Skip to main content

Bombay Club, Dhan Mill, Chattarpur

Bombay Club is located close to the Colocal Café at the Dhan Mill Compound, Chattarpur. Its ambience is soothing with lots of white. The skylights and the use of mirrors gives the place an expansive, spacious vibe. The cane furniture is right at home, and you can get seating near a power plug. Just in case you need to work with a laptop or on the phone and need the charging point.

The service is full marks at Bombay Club. Aakash, who served us, pampered us well, with each request followed. He also helped with the right recommendations and was extremely patient while we decided which food to order. The variety is wide. The management has curated the best and most famous foods from across Mumbai. Somewhat reminded me of Bombay Sandwich Company, another Mumbai food-centric eatery at Cross Point Mall, Gurgaon, which I think has shuttered down, unfortunately. Personally, I don't like the QR code menus in vogue today, so I liked it how they had put up a blackboard with the specials and a detailed paper menu for reference. Old fashioned, yes, but convenient much. 

Coming back to food, the chefs at Bombay Club have not tampered a lot with the traditional Mumbai cuisine. They have instead chosen to perfect the original styles and have been quite successful in their endeavours. For example, the Sev Puri is always a delight to eat. I prefer a non spicy version and the staff got me one without the chillies. 

My favourite was the Baida Roti. Stuffed with ample meat, flaky and crisp yet not a touch of oil on this fried dish. Served with mint chutney and onion salad, this one is a delight to eat. They also cook up this interesting prawn dish they call Kolmi Fry. Prawns are fit into onions and fried for that amazing crunch. The Koli masala adds a distinct flavour to this dish.

Mumbai food obviously reminds us of Parsi delicacies. One such dish on the menu at Bombay Club is the Mawa Cake. It is served with rose and pistachio ice cream.

For drinks, we enjoyed the thick classic cold coffee and the grapefruit cooler. This outlet currently does not serve alcohol. But their food could be well paired with a glass of wine or a pint of beer.

Seating tip: If weather permits, pick up a seat outside if there are just two of you. If you are going in a group, pick a large table at the back of the eatery.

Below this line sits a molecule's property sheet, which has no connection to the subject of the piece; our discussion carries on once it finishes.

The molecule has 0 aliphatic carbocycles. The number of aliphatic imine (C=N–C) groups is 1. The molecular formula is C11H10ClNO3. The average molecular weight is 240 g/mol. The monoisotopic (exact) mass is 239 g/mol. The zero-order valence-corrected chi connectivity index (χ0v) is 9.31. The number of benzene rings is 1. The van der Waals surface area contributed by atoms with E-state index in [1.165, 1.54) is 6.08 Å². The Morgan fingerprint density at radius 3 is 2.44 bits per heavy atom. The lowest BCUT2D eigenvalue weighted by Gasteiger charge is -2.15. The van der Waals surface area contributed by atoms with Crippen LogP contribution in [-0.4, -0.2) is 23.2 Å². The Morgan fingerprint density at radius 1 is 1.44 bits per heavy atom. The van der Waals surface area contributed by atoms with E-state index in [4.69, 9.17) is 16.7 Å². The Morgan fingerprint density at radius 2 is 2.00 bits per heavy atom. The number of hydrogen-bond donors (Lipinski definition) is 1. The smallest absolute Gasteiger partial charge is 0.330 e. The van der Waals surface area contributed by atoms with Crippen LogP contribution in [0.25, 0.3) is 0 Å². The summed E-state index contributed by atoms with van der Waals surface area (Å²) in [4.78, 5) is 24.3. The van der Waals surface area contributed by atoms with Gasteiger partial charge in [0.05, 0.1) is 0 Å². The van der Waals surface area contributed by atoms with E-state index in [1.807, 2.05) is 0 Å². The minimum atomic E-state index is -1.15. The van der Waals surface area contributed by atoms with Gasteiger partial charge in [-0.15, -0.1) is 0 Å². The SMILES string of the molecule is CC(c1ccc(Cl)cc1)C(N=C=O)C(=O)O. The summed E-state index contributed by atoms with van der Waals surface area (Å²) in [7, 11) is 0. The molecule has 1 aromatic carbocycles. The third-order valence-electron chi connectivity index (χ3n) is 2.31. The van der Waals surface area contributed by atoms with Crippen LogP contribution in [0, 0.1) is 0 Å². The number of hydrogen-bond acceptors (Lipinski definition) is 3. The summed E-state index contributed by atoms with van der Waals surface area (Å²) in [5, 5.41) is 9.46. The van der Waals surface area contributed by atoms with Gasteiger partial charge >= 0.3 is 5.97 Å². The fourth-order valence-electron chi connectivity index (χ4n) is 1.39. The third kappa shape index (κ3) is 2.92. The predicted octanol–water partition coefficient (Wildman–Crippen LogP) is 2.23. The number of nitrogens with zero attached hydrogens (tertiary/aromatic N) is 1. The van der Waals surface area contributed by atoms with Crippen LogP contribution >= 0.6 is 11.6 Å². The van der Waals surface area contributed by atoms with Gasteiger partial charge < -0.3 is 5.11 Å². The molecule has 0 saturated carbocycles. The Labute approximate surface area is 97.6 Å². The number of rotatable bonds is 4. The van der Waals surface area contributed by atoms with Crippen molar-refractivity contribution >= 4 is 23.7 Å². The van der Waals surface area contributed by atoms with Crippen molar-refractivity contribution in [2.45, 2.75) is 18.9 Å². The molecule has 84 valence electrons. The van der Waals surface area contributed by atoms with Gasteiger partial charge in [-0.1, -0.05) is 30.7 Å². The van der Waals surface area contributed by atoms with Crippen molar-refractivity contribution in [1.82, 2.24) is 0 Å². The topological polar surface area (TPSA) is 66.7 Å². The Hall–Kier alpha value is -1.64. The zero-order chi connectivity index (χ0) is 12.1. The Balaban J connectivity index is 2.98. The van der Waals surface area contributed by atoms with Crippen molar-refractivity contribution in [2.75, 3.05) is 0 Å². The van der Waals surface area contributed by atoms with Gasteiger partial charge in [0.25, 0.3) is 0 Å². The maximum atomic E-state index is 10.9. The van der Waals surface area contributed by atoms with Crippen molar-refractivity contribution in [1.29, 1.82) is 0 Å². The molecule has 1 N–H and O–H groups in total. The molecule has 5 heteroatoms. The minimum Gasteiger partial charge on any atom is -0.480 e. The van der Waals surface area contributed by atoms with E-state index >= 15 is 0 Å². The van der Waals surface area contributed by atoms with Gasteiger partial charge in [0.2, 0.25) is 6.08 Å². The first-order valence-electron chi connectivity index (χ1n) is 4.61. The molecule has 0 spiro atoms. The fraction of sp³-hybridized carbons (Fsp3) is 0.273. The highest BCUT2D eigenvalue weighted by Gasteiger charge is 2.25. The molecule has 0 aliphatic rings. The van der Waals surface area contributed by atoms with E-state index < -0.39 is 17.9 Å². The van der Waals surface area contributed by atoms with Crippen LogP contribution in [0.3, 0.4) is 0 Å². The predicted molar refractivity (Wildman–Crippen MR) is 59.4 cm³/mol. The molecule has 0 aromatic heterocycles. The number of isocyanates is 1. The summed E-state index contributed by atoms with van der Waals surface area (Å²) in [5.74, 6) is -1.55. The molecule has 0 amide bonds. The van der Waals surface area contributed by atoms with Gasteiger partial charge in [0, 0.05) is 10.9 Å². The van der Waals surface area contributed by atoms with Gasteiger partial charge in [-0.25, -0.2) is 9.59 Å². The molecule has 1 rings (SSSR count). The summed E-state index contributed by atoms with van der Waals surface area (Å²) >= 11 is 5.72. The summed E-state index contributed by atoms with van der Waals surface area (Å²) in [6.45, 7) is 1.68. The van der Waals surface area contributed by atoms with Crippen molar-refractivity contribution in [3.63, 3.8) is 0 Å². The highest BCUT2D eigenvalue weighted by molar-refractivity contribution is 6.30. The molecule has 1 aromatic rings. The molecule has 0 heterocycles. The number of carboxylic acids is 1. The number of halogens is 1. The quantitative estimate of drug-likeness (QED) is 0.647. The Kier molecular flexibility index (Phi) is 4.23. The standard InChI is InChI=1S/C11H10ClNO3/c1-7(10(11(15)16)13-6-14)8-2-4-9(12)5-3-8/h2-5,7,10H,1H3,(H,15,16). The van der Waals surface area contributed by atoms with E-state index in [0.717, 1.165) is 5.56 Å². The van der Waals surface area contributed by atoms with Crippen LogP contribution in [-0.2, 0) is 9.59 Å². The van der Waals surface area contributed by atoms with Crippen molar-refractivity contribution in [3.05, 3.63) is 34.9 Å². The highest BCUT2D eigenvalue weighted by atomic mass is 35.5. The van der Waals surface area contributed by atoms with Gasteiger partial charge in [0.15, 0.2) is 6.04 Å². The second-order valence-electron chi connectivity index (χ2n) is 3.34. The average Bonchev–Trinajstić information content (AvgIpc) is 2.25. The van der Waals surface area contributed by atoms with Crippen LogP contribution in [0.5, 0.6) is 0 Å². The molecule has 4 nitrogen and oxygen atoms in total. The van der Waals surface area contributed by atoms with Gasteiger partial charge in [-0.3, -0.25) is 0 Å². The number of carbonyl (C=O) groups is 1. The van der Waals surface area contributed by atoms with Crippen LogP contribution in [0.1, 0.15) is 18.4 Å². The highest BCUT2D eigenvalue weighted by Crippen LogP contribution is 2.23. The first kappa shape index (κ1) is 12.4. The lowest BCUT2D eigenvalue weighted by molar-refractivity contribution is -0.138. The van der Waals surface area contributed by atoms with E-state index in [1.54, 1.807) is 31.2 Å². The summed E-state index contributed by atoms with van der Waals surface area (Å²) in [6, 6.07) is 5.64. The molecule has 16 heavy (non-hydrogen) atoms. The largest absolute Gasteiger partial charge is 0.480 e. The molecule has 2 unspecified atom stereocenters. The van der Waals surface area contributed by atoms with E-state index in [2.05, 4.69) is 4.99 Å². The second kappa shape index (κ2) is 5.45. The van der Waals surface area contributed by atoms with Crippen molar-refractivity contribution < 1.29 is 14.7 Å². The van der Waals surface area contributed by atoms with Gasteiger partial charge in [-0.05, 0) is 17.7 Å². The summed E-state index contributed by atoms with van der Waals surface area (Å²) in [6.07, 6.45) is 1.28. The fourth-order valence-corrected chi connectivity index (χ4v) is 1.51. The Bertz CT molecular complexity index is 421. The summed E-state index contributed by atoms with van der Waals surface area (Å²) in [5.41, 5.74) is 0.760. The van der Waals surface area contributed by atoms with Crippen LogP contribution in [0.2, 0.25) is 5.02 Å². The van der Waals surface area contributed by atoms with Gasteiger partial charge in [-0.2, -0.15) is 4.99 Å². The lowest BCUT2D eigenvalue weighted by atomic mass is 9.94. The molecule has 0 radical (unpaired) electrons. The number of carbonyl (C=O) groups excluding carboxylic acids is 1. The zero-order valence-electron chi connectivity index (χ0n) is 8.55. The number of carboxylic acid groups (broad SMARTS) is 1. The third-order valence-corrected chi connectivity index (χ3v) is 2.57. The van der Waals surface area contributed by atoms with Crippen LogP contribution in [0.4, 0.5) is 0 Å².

PS: This outlet does levy a service charge of 10 percent.

A convenient location for laid back food and conversations. Especially if people from Gurgaon and South Delhi are looking for a mid meeting point. 


Popular posts from this blog


IN A 5 – STAR HOTEL GUEST ROOM:- 1. BED:- 1. Mattress (1) 2. Maters protector (1) 3. Bed sheet (2) 4. Night spread (1) 5. Blanket (1) 6. Pillows (2) 7. Bed cover (1) (Boisters) 2. ENTRANCE DOORS:- 1. Lire exit plan 2. DND card on the door know 3. Collect my laundry card 4. Please clean my room card 3. WARDROBE:- 1. Coat hangers 2. Skirt trouser hangers 3. Laundry bags 4. Pot 5. Extra blanket and pillows 6. Bed slippers 4. LOUNGE :- 1. Sofa,
चाहने वाला हूँ तेरा, देख ले दर्द ज़रा; तू जो वेइखे एक नज़र कारा लखान दा शुक्र सोहनीये! देख तू कह के मूझे , जान भी दे दूंगा तुझे; तेरा ऐसा हूँ दीवाना, तुने अब तक ये ना जाना हीरीए !!! --------------------------------------------- आ सोनी तेनू चाँद की मैं चूड़ी पहरावा, मैनू कर दे इशारा ते मैं डोली ले आंवा !!!

Does India Need communal parties?

I think, it was Tan's post on this blog itself, Republic Day Event, where this question was raised. My answer. YES. we need communal parties even in Independent, Secular India. Now let me take you, back to events before 1947. When India was a colony of the British Empire. The congress party, in its attempt to gain momentum for the independence movement, heavily used Hinduism, an example of which is the famous Ganesh Utsav held in Mumbai every year. Who complains? No one. But at that time, due to various policies of the congress, Muslims started feeling alienated. Jinnah, in these times, got stubborn over the need of Pakistan and he did find a lot of supporters. Congress, up till late 1940's never got bothered by it. And why should we? Who complains? No one. But there were repercussions. The way people were butchered and slaughtered during that brief time when India got partitioned, was even worse than a civil war scenario. All in the name of religion. And there indeed